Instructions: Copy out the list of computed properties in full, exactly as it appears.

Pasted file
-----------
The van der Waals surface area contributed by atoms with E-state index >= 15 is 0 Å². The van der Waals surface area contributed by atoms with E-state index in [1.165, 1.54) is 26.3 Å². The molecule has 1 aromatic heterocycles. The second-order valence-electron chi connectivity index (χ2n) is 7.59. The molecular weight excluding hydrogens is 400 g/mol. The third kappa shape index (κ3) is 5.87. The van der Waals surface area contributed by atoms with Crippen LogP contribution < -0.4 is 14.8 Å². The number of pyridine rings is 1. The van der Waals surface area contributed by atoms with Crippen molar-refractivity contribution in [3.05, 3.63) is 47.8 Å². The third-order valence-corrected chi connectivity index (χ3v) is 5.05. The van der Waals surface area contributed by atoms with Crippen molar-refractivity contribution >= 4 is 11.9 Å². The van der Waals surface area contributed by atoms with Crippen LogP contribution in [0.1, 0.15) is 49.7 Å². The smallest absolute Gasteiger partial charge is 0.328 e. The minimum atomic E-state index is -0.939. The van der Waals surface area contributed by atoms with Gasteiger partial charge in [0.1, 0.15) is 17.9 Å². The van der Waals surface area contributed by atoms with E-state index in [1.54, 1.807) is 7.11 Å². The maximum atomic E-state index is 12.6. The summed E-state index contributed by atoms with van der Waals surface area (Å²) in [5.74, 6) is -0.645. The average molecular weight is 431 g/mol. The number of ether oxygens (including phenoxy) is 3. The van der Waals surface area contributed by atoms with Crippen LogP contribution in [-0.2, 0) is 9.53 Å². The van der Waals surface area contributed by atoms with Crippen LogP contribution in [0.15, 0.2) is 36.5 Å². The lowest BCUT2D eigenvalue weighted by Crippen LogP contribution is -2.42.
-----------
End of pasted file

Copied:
The van der Waals surface area contributed by atoms with E-state index >= 15 is 0 Å². The van der Waals surface area contributed by atoms with E-state index in [1.165, 1.54) is 26.3 Å². The molecule has 1 aromatic heterocycles. The second-order valence-electron chi connectivity index (χ2n) is 7.59. The molecular weight excluding hydrogens is 400 g/mol. The third kappa shape index (κ3) is 5.87. The van der Waals surface area contributed by atoms with Crippen LogP contribution < -0.4 is 14.8 Å². The number of pyridine rings is 1. The van der Waals surface area contributed by atoms with Crippen molar-refractivity contribution in [3.05, 3.63) is 47.8 Å². The third-order valence-corrected chi connectivity index (χ3v) is 5.05. The van der Waals surface area contributed by atoms with Crippen molar-refractivity contribution >= 4 is 11.9 Å². The van der Waals surface area contributed by atoms with Crippen LogP contribution in [0.1, 0.15) is 49.7 Å². The smallest absolute Gasteiger partial charge is 0.328 e. The minimum atomic E-state index is -0.939. The van der Waals surface area contributed by atoms with Gasteiger partial charge in [0.1, 0.15) is 17.9 Å². The van der Waals surface area contributed by atoms with E-state index in [1.54, 1.807) is 7.11 Å². The maximum atomic E-state index is 12.6. The summed E-state index contributed by atoms with van der Waals surface area (Å²) in [5.74, 6) is -0.645. The average molecular weight is 431 g/mol. The number of ether oxygens (including phenoxy) is 3. The van der Waals surface area contributed by atoms with Crippen LogP contribution in [-0.2, 0) is 9.53 Å². The van der Waals surface area contributed by atoms with Crippen LogP contribution in [0.15, 0.2) is 36.5 Å². The lowest BCUT2D eigenvalue weighted by Crippen LogP contribution is -2.42.